[Benedict] Arnold, therefore, as usual with him, led the forlorn hope, marching about one hundred yards before the main body.
      • 1885, G[eorge] B[ruce] Malleson, “Bharatpúr”, in The Decisive Battles of India from 1746 to 1849 inclusive. [], 2nd edition, London: W[illiam] H. Allen & Co., [], OCLC 1191021899, page 323:
        Lieutenant Templeton of the 76th offered to lead the forlorn hope. [...] So steep, however, was the ascent, and so continuous and well directed the fire upon it by the enemy from the bastion nearest to it, that but few men succeeded in reaching the summit. The first of these was young Templeton, the leader of the forlorn hope, but he was at once shot dead.
      • 1901 May, Winston Churchill, “A Strange Meeting”, in The Crisis, New York, N.Y.: The Macmillan Company; London: Macmillan & Co., Ltd., OCLC 757330, book III, page 433:
        He's the pride of our Vicksburg army. Not afraid of hell. A chivalrous man, a forlorn-hope man.
      • 1908 September – 1909 September, Jack London, chapter XIV, in Martin Eden, New York, N.Y.: The Macmillan Company, published September 1909, OCLC 4052119, page 117:
        He felt the stress and strain of life, its fevers and sweats and wild insurgences—surely this was the stuff to write about! He wanted to glorify the leaders of forlorn hopes, the mad lovers, the giants that fought under stress and strain, amid terror and tragedy, making life crackle with the strength of their endeavor.
      • 1922, George Edmundson, “From the End of the Twelve Years’ Truce to the Peace of Munster, 1621–1648. The Stadholderate of Frederick Henry of Orange.”, in History of Holland (Cambridge Historical Series), Cambridge, Cambridgeshire: University Press, OCLC 459296990, page 147:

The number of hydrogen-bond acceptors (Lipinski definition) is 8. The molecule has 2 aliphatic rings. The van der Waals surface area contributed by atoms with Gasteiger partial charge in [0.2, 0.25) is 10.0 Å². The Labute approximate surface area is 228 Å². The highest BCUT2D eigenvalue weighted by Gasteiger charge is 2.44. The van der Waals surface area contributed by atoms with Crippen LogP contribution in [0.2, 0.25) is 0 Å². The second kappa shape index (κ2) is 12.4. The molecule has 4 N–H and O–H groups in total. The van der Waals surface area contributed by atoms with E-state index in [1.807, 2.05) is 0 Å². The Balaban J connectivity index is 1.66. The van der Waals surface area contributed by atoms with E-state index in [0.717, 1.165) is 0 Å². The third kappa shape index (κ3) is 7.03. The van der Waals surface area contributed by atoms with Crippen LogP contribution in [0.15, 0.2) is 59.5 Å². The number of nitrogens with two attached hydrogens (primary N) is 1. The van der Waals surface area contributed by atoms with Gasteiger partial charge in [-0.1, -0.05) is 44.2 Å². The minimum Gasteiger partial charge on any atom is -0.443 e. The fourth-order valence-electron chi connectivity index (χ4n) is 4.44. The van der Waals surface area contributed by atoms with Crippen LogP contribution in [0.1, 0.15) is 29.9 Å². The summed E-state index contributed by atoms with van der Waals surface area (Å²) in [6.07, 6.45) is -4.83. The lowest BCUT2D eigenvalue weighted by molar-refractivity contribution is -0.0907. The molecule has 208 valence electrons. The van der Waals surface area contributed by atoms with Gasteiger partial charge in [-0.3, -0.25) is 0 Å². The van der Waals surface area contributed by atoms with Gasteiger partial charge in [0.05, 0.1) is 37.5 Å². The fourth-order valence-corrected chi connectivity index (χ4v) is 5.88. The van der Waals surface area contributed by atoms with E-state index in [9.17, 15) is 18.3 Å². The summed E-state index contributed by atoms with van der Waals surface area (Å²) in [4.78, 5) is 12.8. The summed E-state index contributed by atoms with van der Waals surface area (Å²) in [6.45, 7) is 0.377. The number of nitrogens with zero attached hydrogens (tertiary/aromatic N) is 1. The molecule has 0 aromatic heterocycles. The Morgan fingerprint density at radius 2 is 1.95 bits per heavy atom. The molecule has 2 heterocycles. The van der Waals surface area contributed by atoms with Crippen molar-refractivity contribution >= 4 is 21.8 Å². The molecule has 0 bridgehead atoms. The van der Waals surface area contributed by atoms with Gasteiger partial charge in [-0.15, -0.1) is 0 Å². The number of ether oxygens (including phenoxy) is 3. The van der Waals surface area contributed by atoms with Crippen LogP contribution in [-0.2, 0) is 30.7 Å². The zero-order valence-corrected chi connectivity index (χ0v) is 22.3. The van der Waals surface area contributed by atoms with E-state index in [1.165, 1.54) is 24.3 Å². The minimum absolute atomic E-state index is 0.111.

After exploding a mine, a forlorn hope of fifty English troops rushed out from one of the tunnels and made good their footing upon the ramparts.
      • 1939, Arnold J[oseph] Toynbee, “The Disintegrations of Civilizations (cont.)”, in A Study of History, volume VI, London: Oxford University Press; Geoffrey Cumberlege, [], published 1955, OCLC 1170224408, section C(II)(a) (The Relation between Disintegrating Civilizations and Individuals), page 177:
        There will be would-be saviours of a disintegrating society who will refuse to despair of the Present and will lead forlorn hopes in an endeavour to turn the tide and to convert the rout into a fresh advance, without being willing to 'retreat according to plan' for the sake of even temporarily breaking off contact with an enemy who has at any rate momentarily gained the upper hand.
      • 2001, editorial staff of the Military Order of the Purple Heart and Turner Publishing Company, compilers, “The Purple Heart Legacy”, in The Legacy of the Purple Heart, 4th edition, Paducah, Ky.: Turner Publishing Company, →ISBN, page 15:
        A detachment of 400 Continental soldiers waited anxiously outside Yorktown on the dark and bone-chilling evening of October 14, 1781. Pangs of uncertainty spread through the ranks, for these men were the advance party, the "forlorn hope," on the attack of the British fortifications at Yorktown.
    2. (obsolete) In the plural form forlorn hopes: the soldiers collectively making up such a troop; (by extension) a group of reckless adventurers.
      • 1539 April 9, Cuthbert Tunstall, A Sermon of Cuthbert Tonstall, Bishop of Durham, Preached on Palm Sunday, 1539, before King Henry VIII. [][1], London: [] [J. Compton, []] for T[homas] Rodd, [], published 1823, OCLC 54180191: